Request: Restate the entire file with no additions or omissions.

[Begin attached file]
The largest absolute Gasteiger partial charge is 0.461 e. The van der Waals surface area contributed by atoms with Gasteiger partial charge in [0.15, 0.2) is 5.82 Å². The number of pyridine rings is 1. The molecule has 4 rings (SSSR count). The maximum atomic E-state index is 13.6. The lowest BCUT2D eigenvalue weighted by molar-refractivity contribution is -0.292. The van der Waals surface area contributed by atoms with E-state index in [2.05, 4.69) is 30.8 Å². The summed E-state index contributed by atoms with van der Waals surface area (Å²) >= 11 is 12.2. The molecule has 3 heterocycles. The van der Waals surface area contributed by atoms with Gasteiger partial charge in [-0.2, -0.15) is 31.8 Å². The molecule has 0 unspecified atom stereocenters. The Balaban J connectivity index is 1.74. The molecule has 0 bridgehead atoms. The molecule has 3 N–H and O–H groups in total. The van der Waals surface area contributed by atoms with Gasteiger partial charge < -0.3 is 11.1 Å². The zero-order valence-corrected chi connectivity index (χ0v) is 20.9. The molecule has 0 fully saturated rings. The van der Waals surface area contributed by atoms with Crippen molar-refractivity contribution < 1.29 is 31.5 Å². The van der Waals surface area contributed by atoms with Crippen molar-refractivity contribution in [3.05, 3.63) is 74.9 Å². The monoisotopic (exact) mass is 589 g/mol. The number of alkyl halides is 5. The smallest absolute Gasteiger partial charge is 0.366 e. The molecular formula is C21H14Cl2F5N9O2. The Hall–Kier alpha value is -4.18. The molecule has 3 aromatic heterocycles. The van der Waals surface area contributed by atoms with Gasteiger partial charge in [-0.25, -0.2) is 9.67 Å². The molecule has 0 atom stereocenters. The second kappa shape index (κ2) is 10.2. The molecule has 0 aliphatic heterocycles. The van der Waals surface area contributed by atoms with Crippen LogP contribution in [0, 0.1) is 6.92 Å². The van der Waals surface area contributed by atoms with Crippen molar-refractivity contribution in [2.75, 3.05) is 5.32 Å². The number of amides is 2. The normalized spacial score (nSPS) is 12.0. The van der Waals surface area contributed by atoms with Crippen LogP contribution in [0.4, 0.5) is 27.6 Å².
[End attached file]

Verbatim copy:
The largest absolute Gasteiger partial charge is 0.461 e. The van der Waals surface area contributed by atoms with Gasteiger partial charge in [0.15, 0.2) is 5.82 Å². The number of pyridine rings is 1. The molecule has 4 rings (SSSR count). The maximum atomic E-state index is 13.6. The lowest BCUT2D eigenvalue weighted by molar-refractivity contribution is -0.292. The van der Waals surface area contributed by atoms with E-state index in [2.05, 4.69) is 30.8 Å². The summed E-state index contributed by atoms with van der Waals surface area (Å²) >= 11 is 12.2. The molecule has 3 heterocycles. The van der Waals surface area contributed by atoms with Gasteiger partial charge in [-0.2, -0.15) is 31.8 Å². The molecule has 0 unspecified atom stereocenters. The Balaban J connectivity index is 1.74. The molecule has 0 bridgehead atoms. The molecule has 3 N–H and O–H groups in total. The van der Waals surface area contributed by atoms with Gasteiger partial charge < -0.3 is 11.1 Å². The zero-order valence-corrected chi connectivity index (χ0v) is 20.9. The molecule has 0 fully saturated rings. The van der Waals surface area contributed by atoms with Crippen molar-refractivity contribution < 1.29 is 31.5 Å². The van der Waals surface area contributed by atoms with Crippen molar-refractivity contribution in [3.05, 3.63) is 74.9 Å². The monoisotopic (exact) mass is 589 g/mol. The number of alkyl halides is 5. The smallest absolute Gasteiger partial charge is 0.366 e. The molecular formula is C21H14Cl2F5N9O2. The Hall–Kier alpha value is -4.18. The molecule has 3 aromatic heterocycles. The van der Waals surface area contributed by atoms with Gasteiger partial charge in [-0.25, -0.2) is 9.67 Å². The molecule has 0 atom stereocenters. The second kappa shape index (κ2) is 10.2. The molecule has 0 aliphatic heterocycles. The van der Waals surface area contributed by atoms with Crippen LogP contribution in [0, 0.1) is 6.92 Å². The van der Waals surface area contributed by atoms with Crippen molar-refractivity contribution in [2.75, 3.05) is 5.32 Å². The number of amides is 2. The normalized spacial score (nSPS) is 12.0. The van der Waals surface area contributed by atoms with Crippen LogP contribution in [0.4, 0.5) is 27.6 Å².